The First Time I Got Shot At

A few years ago I got a call at 2 a.m. and was told by my plant manager in Greensborough that there was a dangerous oil spill at our plant. Hoping to avoid a major catastrophe with the EPA, I jumped into my car and drove to Greensborough. I made it there in record time, hoping to contain the spill by 6 a.m.

As we got ready to enter the plant, two hundred rounds were fired at us from two different uzis.

After speaking with the police later, a member of the railroad crew that our company used came over, pulled his shades down to his nose and looked me in the eyes and said, “If my fellow union railroad members had meant to hurt you, you would be hurt. So, get back in your fancy car and get your ass back to Atlanta.”

So, why did I get shot at – but not killed? Let’s see if you can learn a lesson from my situation and avoid your own problems in the future.

This happened because the CEO of the oil company that I was turning around wasn’t watching its demurrage charges from the railroad. They got their oil off-loaded from the cars but the railroad workers who were supposed to move the cars weren’t moving them, and the charges kept adding up. The oil company had financial controls in place to be notified if certain expenses were growing at an unreasonable rate – and that’s great – but when they got the notices they ignored them for 18 months.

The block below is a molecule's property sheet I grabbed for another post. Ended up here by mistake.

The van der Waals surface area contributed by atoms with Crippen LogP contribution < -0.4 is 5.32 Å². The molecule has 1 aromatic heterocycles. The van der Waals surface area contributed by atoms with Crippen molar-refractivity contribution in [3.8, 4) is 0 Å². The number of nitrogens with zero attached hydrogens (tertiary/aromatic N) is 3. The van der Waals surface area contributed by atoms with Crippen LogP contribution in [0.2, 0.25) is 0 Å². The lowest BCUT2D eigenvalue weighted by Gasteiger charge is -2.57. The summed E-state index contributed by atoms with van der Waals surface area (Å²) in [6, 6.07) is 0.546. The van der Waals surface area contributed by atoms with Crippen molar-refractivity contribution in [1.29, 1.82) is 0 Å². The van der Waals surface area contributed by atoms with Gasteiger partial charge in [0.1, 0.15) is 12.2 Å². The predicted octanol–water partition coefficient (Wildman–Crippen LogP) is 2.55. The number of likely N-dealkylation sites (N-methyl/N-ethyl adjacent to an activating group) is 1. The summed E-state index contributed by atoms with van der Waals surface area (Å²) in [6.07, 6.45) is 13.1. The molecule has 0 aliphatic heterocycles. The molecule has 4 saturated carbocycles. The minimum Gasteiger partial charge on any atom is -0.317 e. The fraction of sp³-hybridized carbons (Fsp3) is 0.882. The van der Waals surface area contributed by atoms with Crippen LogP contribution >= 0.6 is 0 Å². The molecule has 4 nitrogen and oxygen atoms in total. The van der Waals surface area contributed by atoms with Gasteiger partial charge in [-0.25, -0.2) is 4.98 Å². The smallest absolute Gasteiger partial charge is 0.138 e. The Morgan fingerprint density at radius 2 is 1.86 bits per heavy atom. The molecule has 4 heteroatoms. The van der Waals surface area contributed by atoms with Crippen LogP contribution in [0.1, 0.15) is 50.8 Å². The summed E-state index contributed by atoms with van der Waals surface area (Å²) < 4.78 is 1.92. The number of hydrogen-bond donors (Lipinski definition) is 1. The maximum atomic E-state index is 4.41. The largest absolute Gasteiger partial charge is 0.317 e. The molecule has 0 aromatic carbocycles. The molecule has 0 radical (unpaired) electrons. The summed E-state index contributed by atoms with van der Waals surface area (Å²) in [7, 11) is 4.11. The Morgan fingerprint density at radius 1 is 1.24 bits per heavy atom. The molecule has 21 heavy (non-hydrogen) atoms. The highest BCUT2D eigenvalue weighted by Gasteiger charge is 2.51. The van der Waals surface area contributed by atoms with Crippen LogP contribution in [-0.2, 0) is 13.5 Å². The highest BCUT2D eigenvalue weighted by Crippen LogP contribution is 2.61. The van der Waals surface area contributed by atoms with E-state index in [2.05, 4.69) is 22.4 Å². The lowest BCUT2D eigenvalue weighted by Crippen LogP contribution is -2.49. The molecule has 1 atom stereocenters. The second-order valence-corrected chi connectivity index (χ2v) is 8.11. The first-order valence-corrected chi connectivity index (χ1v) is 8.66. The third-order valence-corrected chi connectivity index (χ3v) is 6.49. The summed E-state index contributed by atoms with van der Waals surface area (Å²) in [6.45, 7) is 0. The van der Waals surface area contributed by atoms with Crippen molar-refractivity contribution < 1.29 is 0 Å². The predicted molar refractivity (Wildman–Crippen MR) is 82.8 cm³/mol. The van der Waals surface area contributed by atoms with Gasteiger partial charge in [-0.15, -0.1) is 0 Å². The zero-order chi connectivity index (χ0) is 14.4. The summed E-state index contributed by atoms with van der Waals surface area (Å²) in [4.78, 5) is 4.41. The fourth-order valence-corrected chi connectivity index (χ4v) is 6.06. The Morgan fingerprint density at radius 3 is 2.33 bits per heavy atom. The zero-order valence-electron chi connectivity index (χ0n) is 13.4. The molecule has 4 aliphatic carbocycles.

When I go there I started asking questions about hundreds of thousands of dollars of fees; the railroad investigated and found that the three employees who were supposed to be moving these cars out after we emptied them were actually goofing off, playing tennis, fishing and so forth. One was fired and two were suspended.

They retaliated against the oil company by breaking an external oil valve and releasing thousands of gallons of oil, which was heading towards a nearby stream – hello, EPA! – and that brought me there in the middle of the night.

And then the shooting began.

The lesson learned goes back to being proactive and having proper financial controls, but what good are financial controls if you ignore them. Put your policies in place and follow them.

Have you ever experienced extreme employee retaliation?

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